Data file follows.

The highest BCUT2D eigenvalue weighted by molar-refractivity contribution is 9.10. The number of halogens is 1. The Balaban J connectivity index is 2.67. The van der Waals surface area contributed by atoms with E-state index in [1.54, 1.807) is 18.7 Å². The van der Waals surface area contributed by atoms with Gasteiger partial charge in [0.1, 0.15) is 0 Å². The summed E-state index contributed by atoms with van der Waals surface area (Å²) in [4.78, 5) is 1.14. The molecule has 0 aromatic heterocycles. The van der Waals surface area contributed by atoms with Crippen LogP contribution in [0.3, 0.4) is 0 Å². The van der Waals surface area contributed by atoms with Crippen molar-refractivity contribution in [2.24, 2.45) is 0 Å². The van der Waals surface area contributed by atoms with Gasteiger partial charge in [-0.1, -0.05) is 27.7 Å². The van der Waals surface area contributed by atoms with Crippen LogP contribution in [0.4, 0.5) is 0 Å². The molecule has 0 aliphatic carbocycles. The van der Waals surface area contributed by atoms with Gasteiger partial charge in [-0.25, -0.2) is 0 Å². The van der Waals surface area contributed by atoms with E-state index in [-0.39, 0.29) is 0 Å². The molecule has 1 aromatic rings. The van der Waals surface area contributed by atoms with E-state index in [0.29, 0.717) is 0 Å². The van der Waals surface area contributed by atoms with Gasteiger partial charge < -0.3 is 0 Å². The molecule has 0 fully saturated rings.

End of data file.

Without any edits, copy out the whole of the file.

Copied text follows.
The highest BCUT2D eigenvalue weighted by molar-refractivity contribution is 9.10. The number of halogens is 1. The Balaban J connectivity index is 2.67. The van der Waals surface area contributed by atoms with E-state index in [1.54, 1.807) is 18.7 Å². The van der Waals surface area contributed by atoms with Gasteiger partial charge in [0.1, 0.15) is 0 Å². The summed E-state index contributed by atoms with van der Waals surface area (Å²) in [4.78, 5) is 1.14. The molecule has 0 aromatic heterocycles. The van der Waals surface area contributed by atoms with Crippen LogP contribution in [0.3, 0.4) is 0 Å². The van der Waals surface area contributed by atoms with Crippen molar-refractivity contribution in [2.24, 2.45) is 0 Å². The van der Waals surface area contributed by atoms with Gasteiger partial charge in [-0.1, -0.05) is 27.7 Å². The van der Waals surface area contributed by atoms with Crippen LogP contribution in [0.4, 0.5) is 0 Å². The molecule has 0 aliphatic carbocycles. The van der Waals surface area contributed by atoms with Gasteiger partial charge in [-0.25, -0.2) is 0 Å². The van der Waals surface area contributed by atoms with E-state index in [-0.39, 0.29) is 0 Å². The molecule has 1 aromatic rings. The van der Waals surface area contributed by atoms with E-state index in [0.29, 0.717) is 0 Å². The van der Waals surface area contributed by atoms with Gasteiger partial charge < -0.3 is 0 Å². The molecule has 0 fully saturated rings.